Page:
The New Troglodytes, a solo show by Toronto artist Philippe Blanchard, is on view in Montreal this month.

The immersive installation manipulates optical perception using hundreds of blinking LEDs.

Blanchard creates his environments using cardboard and custom strobing LEDs--a simple enough material palette.

But when the the lights come on, it turns into an op-art animation, full of moving patterns and weird visual glitches.

The illusion of movement comes from a special effects concept calling chroma keying, similar to the “green screen” effect used in movies.

“Lighting a red object with red light makes it look bright and makes other colors dark,” Blanchard explained over email.

“I alternate quickly between red, green and blue light with computer-controlled strobe lights, hiding and showing different parts of my rgb wallpaper in sequence, which creates the illusion of motion," he said.

The show is on view at Arprim gallery until March 2.

Co.Design

Thanks To An Optical Illusion, This Gallery’s Walls Jump And Wiggle

These GIFs of an installation by Philippe Blanchard appear to move because of chroma keying, an old standard in Hollywood.

Is it possible for an animation to become "physical"? The work of Toronto artist Philippe Blanchard gets pretty close. Blanchard, who also teaches and works as an animator commercially, is enjoying his second solo show this month at Montreal’s Arprim gallery. The exhibition—called The New Troglodytes—is an immersive experience that manipulates optical perception using hundreds of blinking LEDs.

Blanchard creates his environments using the lowest of materials: cardboard and plenty of glue. Without the strobe lighting, The New Troglodytes looks a bit like a low-rent cave—hence the title—populated by stalactites and other low-res polygons. But when the LEDs come on, it turns into an op-art animation, full of moving patterns and weird visual glitches.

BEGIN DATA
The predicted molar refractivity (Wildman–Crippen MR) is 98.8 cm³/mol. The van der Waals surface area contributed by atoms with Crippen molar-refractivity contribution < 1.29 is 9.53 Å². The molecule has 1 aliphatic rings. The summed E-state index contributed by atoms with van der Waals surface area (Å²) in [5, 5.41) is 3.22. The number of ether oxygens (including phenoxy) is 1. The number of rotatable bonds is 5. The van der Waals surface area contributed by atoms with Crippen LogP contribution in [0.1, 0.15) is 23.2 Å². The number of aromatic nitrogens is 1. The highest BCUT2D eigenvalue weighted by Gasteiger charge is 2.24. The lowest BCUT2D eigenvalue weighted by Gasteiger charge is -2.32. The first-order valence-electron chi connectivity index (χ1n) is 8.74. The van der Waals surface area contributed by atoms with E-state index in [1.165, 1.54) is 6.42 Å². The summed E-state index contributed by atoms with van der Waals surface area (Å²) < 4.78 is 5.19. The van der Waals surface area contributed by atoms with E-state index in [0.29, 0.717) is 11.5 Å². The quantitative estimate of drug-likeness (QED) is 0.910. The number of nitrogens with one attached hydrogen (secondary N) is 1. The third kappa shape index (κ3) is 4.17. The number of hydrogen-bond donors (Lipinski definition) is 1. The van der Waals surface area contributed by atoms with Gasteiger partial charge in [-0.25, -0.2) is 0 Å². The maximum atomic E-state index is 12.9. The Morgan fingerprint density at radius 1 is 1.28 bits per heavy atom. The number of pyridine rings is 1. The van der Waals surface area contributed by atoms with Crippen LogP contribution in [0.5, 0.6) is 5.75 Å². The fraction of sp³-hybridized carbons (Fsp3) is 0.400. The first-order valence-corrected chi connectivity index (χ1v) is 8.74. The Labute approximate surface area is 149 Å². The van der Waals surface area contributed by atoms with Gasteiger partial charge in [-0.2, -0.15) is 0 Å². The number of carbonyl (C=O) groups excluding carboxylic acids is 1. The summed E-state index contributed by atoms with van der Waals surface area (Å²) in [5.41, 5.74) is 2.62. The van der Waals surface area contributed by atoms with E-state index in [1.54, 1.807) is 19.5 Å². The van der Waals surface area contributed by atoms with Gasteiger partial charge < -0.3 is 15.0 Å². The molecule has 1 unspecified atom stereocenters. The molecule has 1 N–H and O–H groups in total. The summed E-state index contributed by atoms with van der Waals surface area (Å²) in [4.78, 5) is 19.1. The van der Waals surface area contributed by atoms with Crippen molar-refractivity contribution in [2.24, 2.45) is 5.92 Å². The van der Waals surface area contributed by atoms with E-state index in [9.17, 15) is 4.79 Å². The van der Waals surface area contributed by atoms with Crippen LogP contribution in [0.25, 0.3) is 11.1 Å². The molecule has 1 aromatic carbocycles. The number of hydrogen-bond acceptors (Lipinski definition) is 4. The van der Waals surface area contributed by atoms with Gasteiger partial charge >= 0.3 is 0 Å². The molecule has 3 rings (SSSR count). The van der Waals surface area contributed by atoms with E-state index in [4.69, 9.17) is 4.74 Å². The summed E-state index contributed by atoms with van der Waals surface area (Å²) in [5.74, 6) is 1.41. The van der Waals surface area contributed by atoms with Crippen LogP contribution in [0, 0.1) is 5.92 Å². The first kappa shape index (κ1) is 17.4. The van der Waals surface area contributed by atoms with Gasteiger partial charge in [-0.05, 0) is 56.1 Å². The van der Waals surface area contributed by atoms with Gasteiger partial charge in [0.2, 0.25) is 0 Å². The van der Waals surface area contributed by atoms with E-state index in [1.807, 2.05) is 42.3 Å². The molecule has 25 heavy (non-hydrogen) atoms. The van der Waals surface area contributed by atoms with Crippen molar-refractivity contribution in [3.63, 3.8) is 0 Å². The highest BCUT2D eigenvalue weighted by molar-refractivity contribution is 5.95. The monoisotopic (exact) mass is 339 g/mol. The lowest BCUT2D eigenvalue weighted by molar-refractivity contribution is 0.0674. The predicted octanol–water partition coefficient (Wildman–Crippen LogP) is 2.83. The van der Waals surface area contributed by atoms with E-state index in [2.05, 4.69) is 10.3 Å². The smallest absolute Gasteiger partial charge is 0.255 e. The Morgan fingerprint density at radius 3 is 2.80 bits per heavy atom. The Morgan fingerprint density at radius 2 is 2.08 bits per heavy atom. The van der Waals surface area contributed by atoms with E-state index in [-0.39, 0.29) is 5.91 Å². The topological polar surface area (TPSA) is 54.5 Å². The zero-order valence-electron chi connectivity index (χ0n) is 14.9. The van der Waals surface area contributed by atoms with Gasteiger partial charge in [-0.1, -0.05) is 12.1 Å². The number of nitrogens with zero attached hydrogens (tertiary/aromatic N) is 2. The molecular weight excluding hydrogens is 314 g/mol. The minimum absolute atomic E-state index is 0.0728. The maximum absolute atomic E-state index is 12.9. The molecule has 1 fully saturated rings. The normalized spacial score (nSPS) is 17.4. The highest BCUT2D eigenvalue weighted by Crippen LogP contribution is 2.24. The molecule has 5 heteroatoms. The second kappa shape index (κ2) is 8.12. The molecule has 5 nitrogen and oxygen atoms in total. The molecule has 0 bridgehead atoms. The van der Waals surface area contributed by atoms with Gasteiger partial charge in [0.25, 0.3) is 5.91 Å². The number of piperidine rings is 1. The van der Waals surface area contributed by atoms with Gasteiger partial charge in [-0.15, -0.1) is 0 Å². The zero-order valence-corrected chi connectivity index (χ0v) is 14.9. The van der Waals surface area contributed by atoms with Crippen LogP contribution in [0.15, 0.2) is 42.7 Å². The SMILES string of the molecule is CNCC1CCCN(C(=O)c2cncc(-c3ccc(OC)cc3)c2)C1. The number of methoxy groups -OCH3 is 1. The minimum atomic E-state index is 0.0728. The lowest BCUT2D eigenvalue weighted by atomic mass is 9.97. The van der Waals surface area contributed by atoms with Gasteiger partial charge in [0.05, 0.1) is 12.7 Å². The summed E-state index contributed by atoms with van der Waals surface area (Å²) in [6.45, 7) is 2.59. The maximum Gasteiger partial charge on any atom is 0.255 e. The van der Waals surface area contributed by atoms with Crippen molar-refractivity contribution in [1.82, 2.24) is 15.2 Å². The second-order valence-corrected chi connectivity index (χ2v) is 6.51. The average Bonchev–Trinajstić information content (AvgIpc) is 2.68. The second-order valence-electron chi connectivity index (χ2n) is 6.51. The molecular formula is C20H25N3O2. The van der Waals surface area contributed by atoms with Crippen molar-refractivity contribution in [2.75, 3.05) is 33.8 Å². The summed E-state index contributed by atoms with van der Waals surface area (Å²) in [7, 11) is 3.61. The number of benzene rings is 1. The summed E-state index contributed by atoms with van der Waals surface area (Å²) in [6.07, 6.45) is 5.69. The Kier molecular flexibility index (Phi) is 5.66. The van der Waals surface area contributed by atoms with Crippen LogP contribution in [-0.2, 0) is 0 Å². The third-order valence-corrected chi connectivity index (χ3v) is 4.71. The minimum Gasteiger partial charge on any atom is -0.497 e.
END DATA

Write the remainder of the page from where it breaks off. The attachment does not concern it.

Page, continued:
In Blanchard’s words, the installation "straddles the line between high and hacky tech." The optical illusion comes from a special-effects concept called chroma keying, which is probably best explained by the "green screen" effect used in movies. "Lighting a red object with red light makes it look bright and makes other colors dark," Blanchard explained to me over email. "I alternate quickly between red, green and blue light with computer-controlled strobe lights, hiding and showing different parts of my rgb wallpaper in sequence, which creates the illusion of motion."

According to one Montreal blog, Blanchard has only had one person faint in the installation—and that person was drunk. So if you were wondering, yes: You could create something very similar for your next house party, assuming you have a ton of LED light boards and even more time on your hands. That doesn’t dim the brilliance of The New Troglodytes—in fact, it makes it even greater that this is the kind of effect that anyone with access to a few simple materials could re-create.

Check out Blanchard’s show until March 2.

[H/t Creators Project]

Add New Comment

0 Comments